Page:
In contrast, Orrock didn't present any evidence at trial that refuted the government's nominee theory. He instead attempted to demonstrate that at least two of his entities, Great White Investments and Competition Grand Prix, were legitimate businesses. Orrock argued adamantly throughout his closing that Great White helped return nearly $1 million in investments to victims of Ponzi schemes. But putting aside the fact that the government's evidence showed that Orrock was revictimizing some of the same individuals he claims to have aided, [11] Orrock's primary argument is a straw man because Blado testified that a nominee entity can have a legitimate business operation. The crux of the nominee theory is that an individual retains the benefit of assets held in the name of another entity or individual in order to avoid tax obligations. And as discussed in more detail below, the evidence at trial demonstrated that Orrock used the funds in his many business accounts and his children's trust accounts for personal expenses, such as dining and travel. It was thus reasonable for the jury to conclude that much of the funds flowing through Orrock's entities constituted personal income, thus creating a tax liability that he failed to pay.

         II. Counts one & three: evasion of payment of income tax and attempt to interfere with administration of internal revenue laws

         Because counts one and three are largely related, I address them together, beginning with an overview of their overlapping facts.

         A. Background

         Orrock has a long history of not paying his taxes.[12] Each year between 2000 and 2006, Orrock filed a tax return that self-assessed an amount of taxes due, ranging from $2, 500 to almost $38, 000.[13] But Orrock paid only a miniscule amount of this tax bill and attempted in multiple ways to avoid the obligation. In 2009, for instance, he filed a personal income-tax return for 2008 claiming a $440, 000 theft-loss deduction stemming from an expansive Ponzi scheme known as VesCor Capital.[14] Orrock then filed amended returns for 2004 through 2006, seeking to claim the remainder of the loss in excess of his 2008 tax obligation as deductions for these prior years-thereby ostensibly wiping out his tax debt for those years.[15] After the IRS eventually began auditing these four years of returns in 2010, Revenue Agent Patrick Von Ahn contacted Jared Parrish, the attorney for the receivership established by court order after the Securities and Exchange Commission (SEC) initiated an action against the VesCor entities. Parrish informed Von Ahn in early 2012 that Orrock was never an investor in VesCor.[16] Parrish also provided a copy of a cease-and-desist letter that he had sent Orrock several years earlier after Orrock began claiming that VesCor investment victims had assigned their claims to him.[17]The letter, sent in October 2008, informed Orrock that the SEC did not recognize assigned claims in a receivership and that some of his actions violated the court order establishing the receivership.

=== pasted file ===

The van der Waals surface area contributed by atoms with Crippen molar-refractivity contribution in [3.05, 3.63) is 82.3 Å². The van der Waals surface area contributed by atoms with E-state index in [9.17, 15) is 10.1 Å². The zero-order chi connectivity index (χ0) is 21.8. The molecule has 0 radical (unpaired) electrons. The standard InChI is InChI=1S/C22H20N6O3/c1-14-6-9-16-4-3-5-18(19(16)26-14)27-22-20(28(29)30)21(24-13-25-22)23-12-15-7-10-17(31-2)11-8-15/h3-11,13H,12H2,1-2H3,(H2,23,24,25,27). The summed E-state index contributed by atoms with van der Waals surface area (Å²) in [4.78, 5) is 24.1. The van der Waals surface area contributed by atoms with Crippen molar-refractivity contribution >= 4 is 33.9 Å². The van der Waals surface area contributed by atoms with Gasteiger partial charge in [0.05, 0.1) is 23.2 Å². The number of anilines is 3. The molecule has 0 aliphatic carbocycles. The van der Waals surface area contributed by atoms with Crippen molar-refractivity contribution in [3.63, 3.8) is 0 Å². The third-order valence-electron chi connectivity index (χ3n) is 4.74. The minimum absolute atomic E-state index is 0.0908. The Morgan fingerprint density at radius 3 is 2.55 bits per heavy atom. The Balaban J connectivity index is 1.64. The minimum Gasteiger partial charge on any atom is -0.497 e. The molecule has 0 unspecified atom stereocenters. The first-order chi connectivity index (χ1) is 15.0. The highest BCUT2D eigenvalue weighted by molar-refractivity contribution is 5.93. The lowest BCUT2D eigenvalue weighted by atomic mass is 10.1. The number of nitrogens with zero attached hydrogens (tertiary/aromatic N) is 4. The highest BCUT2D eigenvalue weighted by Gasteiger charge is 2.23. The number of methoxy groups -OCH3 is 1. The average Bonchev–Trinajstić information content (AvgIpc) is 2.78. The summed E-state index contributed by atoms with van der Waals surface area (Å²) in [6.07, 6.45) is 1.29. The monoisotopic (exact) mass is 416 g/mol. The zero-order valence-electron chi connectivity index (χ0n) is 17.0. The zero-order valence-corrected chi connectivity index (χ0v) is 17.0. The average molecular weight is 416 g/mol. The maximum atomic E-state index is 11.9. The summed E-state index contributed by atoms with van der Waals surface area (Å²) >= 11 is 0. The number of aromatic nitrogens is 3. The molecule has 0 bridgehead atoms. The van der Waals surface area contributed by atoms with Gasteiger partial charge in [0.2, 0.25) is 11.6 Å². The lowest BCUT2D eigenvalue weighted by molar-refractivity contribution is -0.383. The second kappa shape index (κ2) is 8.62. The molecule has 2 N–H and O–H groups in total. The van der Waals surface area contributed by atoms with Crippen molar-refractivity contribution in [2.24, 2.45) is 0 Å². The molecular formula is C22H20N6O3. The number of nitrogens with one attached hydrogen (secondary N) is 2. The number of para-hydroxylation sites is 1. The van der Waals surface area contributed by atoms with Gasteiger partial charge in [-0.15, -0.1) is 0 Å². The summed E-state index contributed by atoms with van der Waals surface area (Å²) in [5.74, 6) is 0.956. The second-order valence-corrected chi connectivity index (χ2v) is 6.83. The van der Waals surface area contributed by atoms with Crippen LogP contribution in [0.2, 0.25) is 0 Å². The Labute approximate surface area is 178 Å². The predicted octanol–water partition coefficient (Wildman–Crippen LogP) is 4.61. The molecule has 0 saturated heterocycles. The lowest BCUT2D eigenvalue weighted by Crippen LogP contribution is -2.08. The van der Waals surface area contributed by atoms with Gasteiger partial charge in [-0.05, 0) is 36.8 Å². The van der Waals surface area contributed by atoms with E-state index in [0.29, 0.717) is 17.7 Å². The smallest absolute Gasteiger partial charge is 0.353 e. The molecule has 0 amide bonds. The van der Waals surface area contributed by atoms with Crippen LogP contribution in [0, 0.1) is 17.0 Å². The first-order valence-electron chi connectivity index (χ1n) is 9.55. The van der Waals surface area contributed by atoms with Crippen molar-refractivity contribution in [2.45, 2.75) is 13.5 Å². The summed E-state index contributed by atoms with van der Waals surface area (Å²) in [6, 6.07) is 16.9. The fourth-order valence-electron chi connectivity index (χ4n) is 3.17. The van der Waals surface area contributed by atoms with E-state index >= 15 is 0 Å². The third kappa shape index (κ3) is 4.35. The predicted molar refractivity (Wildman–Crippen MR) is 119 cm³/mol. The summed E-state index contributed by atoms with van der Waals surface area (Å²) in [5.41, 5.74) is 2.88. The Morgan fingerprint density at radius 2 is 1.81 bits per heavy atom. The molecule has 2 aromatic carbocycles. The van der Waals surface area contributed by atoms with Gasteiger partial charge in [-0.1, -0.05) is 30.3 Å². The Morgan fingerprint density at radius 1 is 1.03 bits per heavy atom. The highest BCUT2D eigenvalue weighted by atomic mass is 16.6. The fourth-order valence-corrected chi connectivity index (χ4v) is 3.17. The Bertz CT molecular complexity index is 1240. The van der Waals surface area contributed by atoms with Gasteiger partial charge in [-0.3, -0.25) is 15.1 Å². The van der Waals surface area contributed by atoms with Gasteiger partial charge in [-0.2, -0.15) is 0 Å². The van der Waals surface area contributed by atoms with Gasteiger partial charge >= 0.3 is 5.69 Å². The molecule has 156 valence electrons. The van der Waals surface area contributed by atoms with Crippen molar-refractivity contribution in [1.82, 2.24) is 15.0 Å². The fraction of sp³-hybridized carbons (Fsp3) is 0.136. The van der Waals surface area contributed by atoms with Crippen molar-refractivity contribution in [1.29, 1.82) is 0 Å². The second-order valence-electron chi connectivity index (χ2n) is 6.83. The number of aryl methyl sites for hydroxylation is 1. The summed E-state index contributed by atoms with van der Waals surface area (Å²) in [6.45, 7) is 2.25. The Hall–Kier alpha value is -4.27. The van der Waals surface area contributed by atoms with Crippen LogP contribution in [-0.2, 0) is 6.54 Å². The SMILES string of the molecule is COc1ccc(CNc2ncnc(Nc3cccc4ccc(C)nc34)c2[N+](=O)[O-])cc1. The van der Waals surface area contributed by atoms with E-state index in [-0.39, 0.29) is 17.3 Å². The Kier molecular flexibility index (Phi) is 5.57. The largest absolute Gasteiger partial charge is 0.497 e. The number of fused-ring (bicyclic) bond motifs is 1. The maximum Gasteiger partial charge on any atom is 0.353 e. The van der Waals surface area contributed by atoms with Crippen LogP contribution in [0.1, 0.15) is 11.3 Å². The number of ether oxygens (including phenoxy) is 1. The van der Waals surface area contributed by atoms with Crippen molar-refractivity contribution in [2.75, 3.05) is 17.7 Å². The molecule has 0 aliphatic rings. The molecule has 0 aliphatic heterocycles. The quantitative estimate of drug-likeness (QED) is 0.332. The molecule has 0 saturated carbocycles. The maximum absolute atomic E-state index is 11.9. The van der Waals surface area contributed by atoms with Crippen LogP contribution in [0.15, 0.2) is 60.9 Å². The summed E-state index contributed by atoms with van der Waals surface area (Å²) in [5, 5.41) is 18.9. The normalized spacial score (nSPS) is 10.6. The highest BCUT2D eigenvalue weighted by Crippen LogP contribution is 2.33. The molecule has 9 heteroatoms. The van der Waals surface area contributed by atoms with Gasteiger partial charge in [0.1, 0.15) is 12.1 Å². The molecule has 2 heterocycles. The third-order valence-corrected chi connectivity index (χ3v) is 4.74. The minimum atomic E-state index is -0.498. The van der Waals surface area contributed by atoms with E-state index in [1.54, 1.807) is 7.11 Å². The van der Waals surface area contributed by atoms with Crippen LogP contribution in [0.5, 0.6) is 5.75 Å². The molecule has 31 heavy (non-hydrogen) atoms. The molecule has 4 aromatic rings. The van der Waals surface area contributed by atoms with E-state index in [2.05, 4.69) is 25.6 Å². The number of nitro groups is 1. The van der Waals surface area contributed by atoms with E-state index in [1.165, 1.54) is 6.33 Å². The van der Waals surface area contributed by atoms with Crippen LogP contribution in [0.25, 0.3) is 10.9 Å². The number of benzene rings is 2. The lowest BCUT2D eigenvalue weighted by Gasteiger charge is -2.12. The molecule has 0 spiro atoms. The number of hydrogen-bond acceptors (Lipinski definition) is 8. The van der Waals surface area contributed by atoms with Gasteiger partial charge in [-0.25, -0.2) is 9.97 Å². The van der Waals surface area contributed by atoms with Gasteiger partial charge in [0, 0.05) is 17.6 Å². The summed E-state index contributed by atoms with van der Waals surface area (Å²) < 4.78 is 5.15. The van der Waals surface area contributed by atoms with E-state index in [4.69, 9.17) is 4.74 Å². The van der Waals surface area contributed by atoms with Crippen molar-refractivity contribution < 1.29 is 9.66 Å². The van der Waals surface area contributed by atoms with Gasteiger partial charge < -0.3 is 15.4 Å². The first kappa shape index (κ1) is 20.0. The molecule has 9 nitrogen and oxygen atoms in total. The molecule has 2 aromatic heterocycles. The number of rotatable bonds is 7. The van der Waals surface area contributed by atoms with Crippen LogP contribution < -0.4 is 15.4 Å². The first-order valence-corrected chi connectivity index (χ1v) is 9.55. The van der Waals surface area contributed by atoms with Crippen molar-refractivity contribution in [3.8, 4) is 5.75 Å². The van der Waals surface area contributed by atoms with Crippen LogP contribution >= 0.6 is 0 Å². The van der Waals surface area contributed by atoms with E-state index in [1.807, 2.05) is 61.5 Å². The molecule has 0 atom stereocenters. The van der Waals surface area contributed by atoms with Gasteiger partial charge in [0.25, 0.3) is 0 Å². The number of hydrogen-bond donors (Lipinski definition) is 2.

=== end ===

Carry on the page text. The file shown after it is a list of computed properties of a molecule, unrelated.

In April 2010, Orrock submitted an Offer in Comprise (OIC) form to the IRS, offering to settle his outstanding tax obligation for tax years 2000-07 and 2009 for just $25, 000.[18] In the section asking Orrock to explain his circumstances, he wrote: “I am 63 years old this year and filed bankruptcy a few years ago. My income has declined due to the Nevada economy[, ] and my health has been marginal[, ] which limits the amount of time I can work.” And in the following section asking Orrock to specify his “source of funds, ” he wrote: “From paycheck each month. I just started a new job.”

         As part of his OIC, Orrock also submitted a Form 433-A, which asks more probing questions about a taxpayer's income and assets.[19] Under a section asking for employment information, Orrock listed Great White NV, Inc. as his employer, representing that he had worked for this entity for only one month and received bi-weekly paychecks. That same section directed Orrock to complete two subsequent sections if he or his spouse was self-employed, but Orrock left both sections blank. The next section asked Orrock whether he was a beneficiary of a trust, to which he answered no. And under sections asking about Orrock's assets, he listed only $200 in cash on hand, $700 in checking, personal items he valued at $500, and two cars he valued at a combined $7, 500. One subsection asked about any investments Orrock held, instructing him in bold font to “[i]nclude all corporations, partnerships, limited liability companies[, ] or other business entities in which [he] is an officer, director, owner, member, or otherwise has a financial interest . . . .” Orrock listed stock in “Pro-Brokers Inc.” and “GWI, ” but listed both entities as “defunct” and thus claimed $0 in equity. Orrock signed both the OIC and the attached 433-A under penalty of perjury. Later that year, the IRS returned the OIC to him, explaining that it could not consider his offer while “other investigations”-i.e., the audits of him-were pending because the result could affect his tax liability.